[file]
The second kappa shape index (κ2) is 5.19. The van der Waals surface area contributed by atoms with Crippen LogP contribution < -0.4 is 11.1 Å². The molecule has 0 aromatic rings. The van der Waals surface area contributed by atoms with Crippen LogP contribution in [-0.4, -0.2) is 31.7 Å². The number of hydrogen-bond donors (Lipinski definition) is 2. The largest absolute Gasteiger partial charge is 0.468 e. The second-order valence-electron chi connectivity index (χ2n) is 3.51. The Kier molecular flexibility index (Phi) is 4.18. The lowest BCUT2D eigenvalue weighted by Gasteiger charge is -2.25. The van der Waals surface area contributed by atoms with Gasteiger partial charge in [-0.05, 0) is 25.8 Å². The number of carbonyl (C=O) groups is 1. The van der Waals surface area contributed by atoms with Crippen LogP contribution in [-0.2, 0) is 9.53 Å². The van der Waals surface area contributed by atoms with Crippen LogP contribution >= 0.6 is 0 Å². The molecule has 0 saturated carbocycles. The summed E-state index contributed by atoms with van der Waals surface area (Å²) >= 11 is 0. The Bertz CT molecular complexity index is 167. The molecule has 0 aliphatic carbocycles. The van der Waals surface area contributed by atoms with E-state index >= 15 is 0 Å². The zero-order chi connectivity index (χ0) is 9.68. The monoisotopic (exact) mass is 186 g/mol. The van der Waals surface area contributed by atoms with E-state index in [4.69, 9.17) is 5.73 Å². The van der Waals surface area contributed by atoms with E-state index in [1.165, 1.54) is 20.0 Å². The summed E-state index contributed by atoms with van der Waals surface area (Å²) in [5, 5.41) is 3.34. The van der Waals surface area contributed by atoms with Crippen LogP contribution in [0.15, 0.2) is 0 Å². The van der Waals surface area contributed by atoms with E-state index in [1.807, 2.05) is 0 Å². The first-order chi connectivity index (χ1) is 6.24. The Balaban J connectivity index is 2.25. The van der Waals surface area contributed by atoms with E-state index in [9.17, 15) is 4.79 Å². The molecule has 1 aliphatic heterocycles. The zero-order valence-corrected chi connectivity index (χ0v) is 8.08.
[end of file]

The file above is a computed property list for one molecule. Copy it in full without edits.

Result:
The second kappa shape index (κ2) is 5.19. The van der Waals surface area contributed by atoms with Crippen LogP contribution < -0.4 is 11.1 Å². The molecule has 0 aromatic rings. The van der Waals surface area contributed by atoms with Crippen LogP contribution in [-0.4, -0.2) is 31.7 Å². The number of hydrogen-bond donors (Lipinski definition) is 2. The largest absolute Gasteiger partial charge is 0.468 e. The second-order valence-electron chi connectivity index (χ2n) is 3.51. The Kier molecular flexibility index (Phi) is 4.18. The lowest BCUT2D eigenvalue weighted by Gasteiger charge is -2.25. The van der Waals surface area contributed by atoms with Gasteiger partial charge in [-0.05, 0) is 25.8 Å². The number of carbonyl (C=O) groups is 1. The van der Waals surface area contributed by atoms with Crippen LogP contribution in [-0.2, 0) is 9.53 Å². The van der Waals surface area contributed by atoms with Crippen LogP contribution >= 0.6 is 0 Å². The molecule has 0 saturated carbocycles. The summed E-state index contributed by atoms with van der Waals surface area (Å²) >= 11 is 0. The Bertz CT molecular complexity index is 167. The molecule has 0 aliphatic carbocycles. The van der Waals surface area contributed by atoms with E-state index >= 15 is 0 Å². The zero-order chi connectivity index (χ0) is 9.68. The monoisotopic (exact) mass is 186 g/mol. The van der Waals surface area contributed by atoms with E-state index in [4.69, 9.17) is 5.73 Å². The van der Waals surface area contributed by atoms with E-state index in [1.165, 1.54) is 20.0 Å². The summed E-state index contributed by atoms with van der Waals surface area (Å²) in [5, 5.41) is 3.34. The van der Waals surface area contributed by atoms with Crippen LogP contribution in [0.15, 0.2) is 0 Å². The van der Waals surface area contributed by atoms with E-state index in [1.807, 2.05) is 0 Å². The first-order chi connectivity index (χ1) is 6.24. The Balaban J connectivity index is 2.25. The van der Waals surface area contributed by atoms with E-state index in [9.17, 15) is 4.79 Å². The molecule has 1 aliphatic heterocycles. The zero-order valence-corrected chi connectivity index (χ0v) is 8.08.